Category: Techniques

Comparison of Chipping Effects

Posted by Mangozac on November 15, 2012

When I posted the results of my hairspray paint chipping test on the RA forumĀ Munkey Joe suggested an alternative technique he had used where masking fluid is sponged on to create the chipping effects. I had also seen mention of a technique involving salt elsewhere on the internet and decided that a comparison of the techniques was in order!

I primed another three fuel drums and painted them with the blotchy brown rusty colour as used last time. Drum #1 was given a coat of some dirt cheap “Home Brand” hairspray I bought specifically for this purpose. On drum #2 I used a bit of blister pack foam to sponge on some Abteilung Liquid Mask in random rust patterns. God that stuff smells nasty!

For drum #3 I wet it under a tap and then rolled it around in some freshly ground Himalayan crystal salt. My salt grinder has a feature where you can adjust the grain size so I made sure that I had a nice variety. The water isn’t the best fixative and a lot of the salt falls off, but I was surprised by how much remained.

A few days later I sprayed the colour coats: first white and then the yellow/green. Immediately afterword I began the chipping process.

This time the hairspray technique did not work very well at all. Perhaps I didn’t spray a thick enough coat because the paint just did not want to chip off. I was finding that if I was too rough I was chipping all the way through to plastic, which completely ruins it. Fail.

Sorry MJ but the liquid mask technique was also a bust. I used a pair of tweezers to pick the masking off and found that it just exposed massive areas of the rust underneath in a very fake, forced looking style. I didn’t like it at all. I did try to improve both this and the hairspray drum by stippling some orange onto the rust areas, but I think this actually made things worse.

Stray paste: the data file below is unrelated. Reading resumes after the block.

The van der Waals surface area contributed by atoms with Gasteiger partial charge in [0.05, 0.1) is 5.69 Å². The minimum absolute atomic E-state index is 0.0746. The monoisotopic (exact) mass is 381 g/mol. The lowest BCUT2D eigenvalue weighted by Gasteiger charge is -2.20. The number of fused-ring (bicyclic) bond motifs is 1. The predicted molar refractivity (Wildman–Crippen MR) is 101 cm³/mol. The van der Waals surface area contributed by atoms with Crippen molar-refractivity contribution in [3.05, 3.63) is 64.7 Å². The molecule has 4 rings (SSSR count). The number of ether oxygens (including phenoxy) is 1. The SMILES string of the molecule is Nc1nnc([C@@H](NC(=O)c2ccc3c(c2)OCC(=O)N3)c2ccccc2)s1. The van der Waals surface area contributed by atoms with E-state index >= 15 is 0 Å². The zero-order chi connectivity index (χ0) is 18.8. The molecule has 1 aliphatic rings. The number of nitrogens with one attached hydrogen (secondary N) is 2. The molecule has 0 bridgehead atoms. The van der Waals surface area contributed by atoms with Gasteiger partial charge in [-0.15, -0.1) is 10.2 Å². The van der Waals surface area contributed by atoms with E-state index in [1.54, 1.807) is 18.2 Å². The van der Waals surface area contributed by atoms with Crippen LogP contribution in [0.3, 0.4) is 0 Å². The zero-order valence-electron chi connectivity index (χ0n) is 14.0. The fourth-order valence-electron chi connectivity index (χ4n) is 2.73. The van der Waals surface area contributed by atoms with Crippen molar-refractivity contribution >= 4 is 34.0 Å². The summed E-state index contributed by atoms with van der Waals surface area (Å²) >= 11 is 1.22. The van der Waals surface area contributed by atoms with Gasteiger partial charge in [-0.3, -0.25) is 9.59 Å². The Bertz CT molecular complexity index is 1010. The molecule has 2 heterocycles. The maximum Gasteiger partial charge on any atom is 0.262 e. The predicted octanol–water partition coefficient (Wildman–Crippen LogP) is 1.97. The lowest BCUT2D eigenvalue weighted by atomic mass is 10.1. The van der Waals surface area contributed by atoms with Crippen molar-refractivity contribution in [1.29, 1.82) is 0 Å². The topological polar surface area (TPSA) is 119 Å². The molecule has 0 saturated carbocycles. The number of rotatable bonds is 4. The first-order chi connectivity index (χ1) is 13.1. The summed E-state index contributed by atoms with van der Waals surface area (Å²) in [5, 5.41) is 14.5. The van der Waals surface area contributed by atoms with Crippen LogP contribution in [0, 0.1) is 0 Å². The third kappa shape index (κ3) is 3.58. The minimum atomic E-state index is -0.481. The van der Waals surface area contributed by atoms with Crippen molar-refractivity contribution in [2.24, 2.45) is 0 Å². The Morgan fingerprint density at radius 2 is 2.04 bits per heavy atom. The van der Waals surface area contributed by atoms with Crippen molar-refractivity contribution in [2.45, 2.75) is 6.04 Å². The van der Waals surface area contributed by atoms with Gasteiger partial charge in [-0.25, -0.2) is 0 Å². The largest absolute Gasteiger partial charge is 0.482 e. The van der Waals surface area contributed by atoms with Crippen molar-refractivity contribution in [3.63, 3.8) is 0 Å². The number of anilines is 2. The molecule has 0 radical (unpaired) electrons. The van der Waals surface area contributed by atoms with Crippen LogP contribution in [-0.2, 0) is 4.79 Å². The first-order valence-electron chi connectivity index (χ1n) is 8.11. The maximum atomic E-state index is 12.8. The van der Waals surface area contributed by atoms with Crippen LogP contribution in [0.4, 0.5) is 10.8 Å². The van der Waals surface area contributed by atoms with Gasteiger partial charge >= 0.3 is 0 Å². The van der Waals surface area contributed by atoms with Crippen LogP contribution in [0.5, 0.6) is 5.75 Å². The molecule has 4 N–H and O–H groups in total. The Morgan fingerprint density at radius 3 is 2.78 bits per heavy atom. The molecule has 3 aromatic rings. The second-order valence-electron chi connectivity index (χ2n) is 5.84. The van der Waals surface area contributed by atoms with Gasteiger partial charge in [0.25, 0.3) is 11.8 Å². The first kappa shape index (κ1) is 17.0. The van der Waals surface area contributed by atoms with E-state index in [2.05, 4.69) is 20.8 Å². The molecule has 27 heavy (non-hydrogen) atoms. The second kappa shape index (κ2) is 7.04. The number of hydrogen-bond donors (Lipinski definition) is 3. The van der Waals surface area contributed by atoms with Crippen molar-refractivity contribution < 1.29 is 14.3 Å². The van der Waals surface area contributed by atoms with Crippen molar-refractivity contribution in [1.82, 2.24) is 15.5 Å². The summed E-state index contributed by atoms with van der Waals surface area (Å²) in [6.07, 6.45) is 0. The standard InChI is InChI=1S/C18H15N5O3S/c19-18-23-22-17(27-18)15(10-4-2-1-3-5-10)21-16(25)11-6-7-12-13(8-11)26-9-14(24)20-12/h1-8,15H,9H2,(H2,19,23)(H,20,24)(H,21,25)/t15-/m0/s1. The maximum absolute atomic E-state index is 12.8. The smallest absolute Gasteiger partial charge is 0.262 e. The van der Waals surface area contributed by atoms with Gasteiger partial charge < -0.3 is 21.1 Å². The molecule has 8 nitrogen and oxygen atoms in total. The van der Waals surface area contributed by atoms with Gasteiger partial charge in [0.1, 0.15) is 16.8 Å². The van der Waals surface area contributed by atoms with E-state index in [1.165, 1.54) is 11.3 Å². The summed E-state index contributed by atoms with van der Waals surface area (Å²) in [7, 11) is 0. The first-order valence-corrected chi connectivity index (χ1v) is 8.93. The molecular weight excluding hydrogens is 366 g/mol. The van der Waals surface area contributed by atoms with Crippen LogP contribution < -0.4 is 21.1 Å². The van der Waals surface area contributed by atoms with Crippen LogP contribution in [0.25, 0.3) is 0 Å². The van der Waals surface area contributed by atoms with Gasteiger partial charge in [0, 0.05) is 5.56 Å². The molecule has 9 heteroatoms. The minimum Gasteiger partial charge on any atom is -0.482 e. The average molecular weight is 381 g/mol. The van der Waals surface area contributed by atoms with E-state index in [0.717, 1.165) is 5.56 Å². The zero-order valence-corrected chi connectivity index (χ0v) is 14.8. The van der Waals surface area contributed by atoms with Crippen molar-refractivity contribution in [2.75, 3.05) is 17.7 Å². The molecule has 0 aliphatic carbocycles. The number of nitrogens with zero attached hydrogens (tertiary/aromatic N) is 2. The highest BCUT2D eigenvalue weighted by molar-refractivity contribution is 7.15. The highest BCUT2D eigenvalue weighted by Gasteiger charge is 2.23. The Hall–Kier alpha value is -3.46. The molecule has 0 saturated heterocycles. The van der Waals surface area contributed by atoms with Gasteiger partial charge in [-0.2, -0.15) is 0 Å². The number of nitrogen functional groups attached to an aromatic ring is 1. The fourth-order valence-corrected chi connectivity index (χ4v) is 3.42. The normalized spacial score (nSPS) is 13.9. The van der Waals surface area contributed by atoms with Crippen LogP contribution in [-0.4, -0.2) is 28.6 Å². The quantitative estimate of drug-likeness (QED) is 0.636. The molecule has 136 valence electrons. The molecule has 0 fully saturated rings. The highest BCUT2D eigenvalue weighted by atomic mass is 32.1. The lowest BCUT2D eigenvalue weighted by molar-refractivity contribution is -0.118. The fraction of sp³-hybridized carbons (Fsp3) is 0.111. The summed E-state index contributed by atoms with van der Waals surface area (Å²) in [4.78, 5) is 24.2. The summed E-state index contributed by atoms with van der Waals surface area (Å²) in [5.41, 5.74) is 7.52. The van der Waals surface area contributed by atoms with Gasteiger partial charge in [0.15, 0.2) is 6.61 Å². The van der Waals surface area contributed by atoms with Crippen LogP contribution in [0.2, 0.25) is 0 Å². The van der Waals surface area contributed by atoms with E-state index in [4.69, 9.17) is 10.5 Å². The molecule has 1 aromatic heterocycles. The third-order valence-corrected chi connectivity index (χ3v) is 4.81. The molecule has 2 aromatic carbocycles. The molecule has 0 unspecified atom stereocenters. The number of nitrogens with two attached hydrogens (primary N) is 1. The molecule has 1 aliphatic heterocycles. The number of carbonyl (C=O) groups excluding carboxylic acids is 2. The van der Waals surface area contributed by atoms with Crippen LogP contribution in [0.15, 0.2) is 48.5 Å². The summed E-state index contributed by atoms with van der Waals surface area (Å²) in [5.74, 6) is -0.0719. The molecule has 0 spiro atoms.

By and large the best result was from the salt technique. The salt grains rubbed off easily using my fingers, leaving a very random, believable looking rust effect. The only downside is that the salt technique didn’t expose enough rust due to not enough salt sticking in the first place. In light of this I think the very best technique would have to be a combination of hairspray and salt, as I’ve seen mentioned elsewhere. You would first spray the part with hairspray and then quickly apply the salt – the hairspray providing a better fixative than just water.

Here’s the results, left to right:
Hairspray, liquid mask, salt

I’m also much happier with the green colour for the drum than yellow. The problem is that that green was a random mix at the time of a standard green darkened with some grey! Oh well the next step is to drop the yellow drums into some stripper and start them again.

Paint Chipping Hairspray Technique Test

Posted by Mangozac on September 22, 2012

So on my recent Ork Mega Dread paint up I wasn’t all that impressed with the paint chipping technique of simply sponging on colours. I found that to get a good blotchiness the paint had to be left relatively thick and thus caused the chipped areas to be raised, when in fact they should be sunken.

I want to add some fuel drums and stuff to a simple diorama base for the Mega Dread and decided it would be a good chance to try out the hairspray paint chipping technique, as described in many places online and in Imperial Armour Model Masterclass Vol I.

I was very annoyed to discover that I must have disposed of any 40k fuel drums I had when I sold off a heap of terrain a year or so ago. Idiot! Fortunately a pack of Tamiya 1:35 German fuel drums/jerry cans can be bought for $10.00 at the local hobby shop so I grabbed that pack and assembled one to use as a guinea pig.

The process I used was as follows:

  1. Prime with Tamiya Surface Primer
  2. Paint the entire drum dark brown
  3. Stipple on some lighter brown over the entire drum, giving a patchy, rusty effect
  4. Give it a coat of cheap hairspray. I borrowed a can from my grandmother :P
  5. Airbrush on Tamiya flat white (thinned with isopropyl alcohol)
  6. Airbrush on Vallejo Model Colour Deep Yellow (thinned with Windex)
  7. 10 minutes after airbrushing use an old, stiff brush loaded with water to chip off the paint

Here’s how it turned out:

I’m quite pleased with the result! Obviously it still needs some further weathering (rust weathering powder will make a big difference) but the chipped paint effect is great. I especially love how the white coat under the yellow is visible around the chips, giving the effect of primer. You do have to be careful with the water as if you get too much on the model you can end up removing large chunks of paint (this may not be as bad if you leave the paint longer to dry before chipping).

Since this has been so successful the next step is to assemble the rest of the drums and paint them all up batch style!